However, Aulad Maruf, a consumer who uses digital marketplaces regularly, explained this was much needed for consumers to understand terms and conditions by overcoming language barriers.
Furthermore, sharing his experience in online buying, he highlighted the need for consumers to know about the expiry date of products.
“As a buyer, I am not able to see the expiry date of products online. It is easy for a seller to sell products that will expire within the next week. In the case of products that are bought quarterly or half-yearly, that is a big issue,” said Maruf.
However, the guideline has provided instructions for perishable goods to be delivered as soon as possible and prohibited the sale of expired or adulterated goods.
Syed Almas Kabir, president of the Bangladesh Association of Software and Information (BASIS), explained to Dhaka Tribune that the guidelines will not just ensure consumer rights and safety but data privacy as well.
As per the guidelines, if there is any special software or cookies on the seller’s website, the buyer needs to be informed in advance.
If any personal information needs to be collected the consumer’s prior consent must be obtained stating what information will be collected, where the information will be stored, and how it will be used.
“Cookies are generally good. It helps a user to enter personal data and information in a faster manner. However, it can be easily abused. A marketplace saves consumer data through cookies, some part of which can sometimes be a very private matter. Consent is very important in this regard. The data owner should know how, when, and where the data is being used,” explained Kabir.
Digital marketplaces have also been instructed to obtain at least one trade licence that has to be displayed in the marketplace or social media page. A Unique Business Identification Number (UBIN) will be made mandatory for all digital commerce organizations in phases as per the guideline.
Additionally, market places will have to obtain a licence from the Department of Drug Administration for the purchase and sale of medicines and medical supplies through digital means.
In all cases where there is an obligation a certificate from a quality controlling authority also needs to be obtained.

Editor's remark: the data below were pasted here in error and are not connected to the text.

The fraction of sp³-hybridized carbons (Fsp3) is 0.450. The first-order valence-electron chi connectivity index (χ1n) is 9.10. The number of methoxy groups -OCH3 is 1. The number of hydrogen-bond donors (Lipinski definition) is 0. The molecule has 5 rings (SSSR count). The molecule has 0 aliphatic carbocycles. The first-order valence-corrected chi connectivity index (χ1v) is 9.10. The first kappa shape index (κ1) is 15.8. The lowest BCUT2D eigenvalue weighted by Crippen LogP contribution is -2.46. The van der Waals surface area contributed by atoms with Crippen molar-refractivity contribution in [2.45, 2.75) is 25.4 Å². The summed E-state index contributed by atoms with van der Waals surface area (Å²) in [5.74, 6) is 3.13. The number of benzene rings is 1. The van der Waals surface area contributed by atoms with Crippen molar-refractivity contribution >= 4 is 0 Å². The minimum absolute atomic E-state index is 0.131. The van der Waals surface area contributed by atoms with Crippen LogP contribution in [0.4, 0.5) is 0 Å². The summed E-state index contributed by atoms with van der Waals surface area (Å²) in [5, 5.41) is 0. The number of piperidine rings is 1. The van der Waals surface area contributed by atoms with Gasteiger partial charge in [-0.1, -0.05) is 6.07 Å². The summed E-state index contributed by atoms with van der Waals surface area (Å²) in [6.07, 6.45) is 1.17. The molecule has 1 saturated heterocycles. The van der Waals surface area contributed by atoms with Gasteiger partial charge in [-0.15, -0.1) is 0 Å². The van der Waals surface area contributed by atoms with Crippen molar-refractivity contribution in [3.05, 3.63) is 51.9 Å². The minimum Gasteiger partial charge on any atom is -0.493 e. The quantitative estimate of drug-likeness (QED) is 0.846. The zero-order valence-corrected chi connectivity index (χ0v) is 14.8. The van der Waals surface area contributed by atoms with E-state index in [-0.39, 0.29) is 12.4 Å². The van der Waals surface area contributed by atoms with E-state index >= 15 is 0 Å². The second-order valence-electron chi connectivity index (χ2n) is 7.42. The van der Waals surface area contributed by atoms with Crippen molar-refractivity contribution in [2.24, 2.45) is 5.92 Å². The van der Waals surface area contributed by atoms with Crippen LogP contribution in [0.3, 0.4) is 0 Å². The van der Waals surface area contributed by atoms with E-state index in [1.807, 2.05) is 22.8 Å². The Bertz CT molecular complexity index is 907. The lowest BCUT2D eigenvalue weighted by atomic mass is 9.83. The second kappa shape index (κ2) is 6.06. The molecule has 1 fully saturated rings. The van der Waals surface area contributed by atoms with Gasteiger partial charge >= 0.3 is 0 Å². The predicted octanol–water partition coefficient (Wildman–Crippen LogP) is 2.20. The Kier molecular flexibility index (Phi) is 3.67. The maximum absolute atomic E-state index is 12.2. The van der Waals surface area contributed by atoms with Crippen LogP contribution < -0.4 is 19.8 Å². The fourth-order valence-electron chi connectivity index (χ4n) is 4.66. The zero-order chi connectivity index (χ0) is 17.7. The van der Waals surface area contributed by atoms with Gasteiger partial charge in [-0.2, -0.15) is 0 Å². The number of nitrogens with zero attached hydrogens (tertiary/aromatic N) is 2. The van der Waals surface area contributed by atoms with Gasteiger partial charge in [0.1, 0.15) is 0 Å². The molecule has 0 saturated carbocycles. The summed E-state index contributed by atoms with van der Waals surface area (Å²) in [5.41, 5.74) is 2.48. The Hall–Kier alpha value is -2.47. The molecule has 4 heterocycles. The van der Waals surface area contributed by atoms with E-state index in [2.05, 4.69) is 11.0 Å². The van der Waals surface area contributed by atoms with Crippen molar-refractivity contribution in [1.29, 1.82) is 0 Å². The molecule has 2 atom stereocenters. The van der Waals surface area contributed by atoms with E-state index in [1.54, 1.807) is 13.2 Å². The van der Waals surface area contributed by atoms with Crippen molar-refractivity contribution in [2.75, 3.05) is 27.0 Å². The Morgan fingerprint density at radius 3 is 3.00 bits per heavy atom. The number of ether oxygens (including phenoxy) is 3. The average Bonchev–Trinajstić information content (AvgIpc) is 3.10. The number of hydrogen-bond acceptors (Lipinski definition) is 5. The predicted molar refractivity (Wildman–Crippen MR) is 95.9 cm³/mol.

However, the BASIS president feels the guideline on foreign digital marketplaces to obtain registration needs to be clarified further.
As per the guideline, foreign marketplaces have to obtain a local licence.
“I use booking.com. Will the digital marketplace need to register locally for me to avail its services as a user? Underlying issues like this need to be clarified,” he added.
Digital marketplaces think the new policy is beneficial for both buyers and sellers as it will make the transaction for both parties more transparent, reliable, and secure.
A top official of an e-commerce business told Dhaka Tribune that the move will enable more accountability for digital marketplaces and sellers as Facebook-based untraceable marketplaces have mushroomed recently, following which consumer deception has also increased.
Eshita Sharmin, managing director of Bikroy.com, said: “We welcome the new policies for e-commerce business operations in Bangladesh. This is a ground-breaking example that will help shape and boost the growth of the e-commerce industry in our country.
“Although we do not have any direct inventory in our stock and most of the dealings are done between the buyers and sellers, we have decided to collect a valid NID before allowing any member on our site.”
According to a report by Cyber Crime Awareness Foundation, more than 11.48% of customers of the e-commerce sector were deceived last year from various e-commerce and Facebook commerce (f-commerce) websites. The number was previously 7.44% in 2019.